Monday, 7 April 2008


I am travelling to a seminar in Leeds tomorrow and will be very grateful for the use of my ‘TomTom’ to get me there. GPS technology is so powerful and in the latest volume of the BECTA series ‘Emerging Technologies for Learning’, I was interested in the chapter written by Alen Greenfield at NYU in which he suggests that ‘location-based’ ‘context-aware’ applications have enormous potential for education and concludes that:

What is at stake is nothing less than a reappraisal of what we mean when we say ‘education’. Rather than something abstract and detached from the context which lends resonance and interest, certain kinds of knowledge can be re-imagined as a property of place itself, as something more akin to genius loci than to anything we’d recognise as a ‘lesson’. Certainly, the teaching of disciplines as diverse as economics, history, physics, and anatomy will be transformed by objects, transactions and places endowed with the ability to speak themselves – an ability inherent in almost all schemes for the deployment of ubiquitous informatics now being contemplated (pp56-7).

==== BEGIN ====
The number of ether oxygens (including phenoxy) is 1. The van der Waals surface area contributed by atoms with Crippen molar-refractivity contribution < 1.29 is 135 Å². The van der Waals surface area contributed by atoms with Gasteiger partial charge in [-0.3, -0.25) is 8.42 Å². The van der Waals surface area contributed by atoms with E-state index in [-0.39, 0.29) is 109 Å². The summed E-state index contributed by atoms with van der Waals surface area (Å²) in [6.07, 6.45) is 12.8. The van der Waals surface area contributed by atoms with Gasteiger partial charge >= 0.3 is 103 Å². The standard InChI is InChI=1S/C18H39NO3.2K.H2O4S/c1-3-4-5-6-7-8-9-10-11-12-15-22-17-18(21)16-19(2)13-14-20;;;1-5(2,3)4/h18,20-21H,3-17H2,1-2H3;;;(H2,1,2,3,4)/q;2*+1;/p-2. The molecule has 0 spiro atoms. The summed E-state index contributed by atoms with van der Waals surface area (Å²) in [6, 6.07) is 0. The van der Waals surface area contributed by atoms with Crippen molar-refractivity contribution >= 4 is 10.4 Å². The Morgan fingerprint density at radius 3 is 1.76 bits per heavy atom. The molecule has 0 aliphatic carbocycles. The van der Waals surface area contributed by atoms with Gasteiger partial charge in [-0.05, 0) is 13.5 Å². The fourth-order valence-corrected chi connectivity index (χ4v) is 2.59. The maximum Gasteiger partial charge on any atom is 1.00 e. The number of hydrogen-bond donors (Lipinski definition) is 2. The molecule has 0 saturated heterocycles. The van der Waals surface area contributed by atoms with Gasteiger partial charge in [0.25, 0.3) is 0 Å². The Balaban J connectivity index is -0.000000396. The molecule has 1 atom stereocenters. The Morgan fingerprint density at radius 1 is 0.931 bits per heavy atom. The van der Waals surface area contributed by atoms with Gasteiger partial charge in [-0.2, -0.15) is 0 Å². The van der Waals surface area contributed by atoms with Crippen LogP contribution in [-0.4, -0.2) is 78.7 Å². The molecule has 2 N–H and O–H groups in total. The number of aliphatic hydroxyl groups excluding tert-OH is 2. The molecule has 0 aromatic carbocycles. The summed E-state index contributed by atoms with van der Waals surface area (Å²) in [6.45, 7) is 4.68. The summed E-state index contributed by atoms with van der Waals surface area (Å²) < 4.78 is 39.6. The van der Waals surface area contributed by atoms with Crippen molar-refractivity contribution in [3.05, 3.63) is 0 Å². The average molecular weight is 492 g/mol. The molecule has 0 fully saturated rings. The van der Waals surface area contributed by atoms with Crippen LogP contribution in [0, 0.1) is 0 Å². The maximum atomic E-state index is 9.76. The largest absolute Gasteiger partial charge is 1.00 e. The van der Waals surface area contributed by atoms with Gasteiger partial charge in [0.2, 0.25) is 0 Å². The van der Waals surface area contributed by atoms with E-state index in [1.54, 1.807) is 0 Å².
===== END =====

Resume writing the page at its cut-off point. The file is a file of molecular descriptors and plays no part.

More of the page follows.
I love the idea of objects that are able to speak themselves and feel that this has enormous potential for all areas of education, but I can envisage the impact for early years education most of all – it would certainly enrich standard early years practices such as environmental print walks.


guy said...

Great! Thanks for pointing out the Emerging Technologies bit. My latest fad is Google Maps on my Blackberry - I just love getting a close-up satellite view of where I am. Just fun, really, but amazing potentiality.

Jackie Marsh said...

Well ironically I seem to have lost my charger for the TomTom so had to rely on a paper map!!

guy said...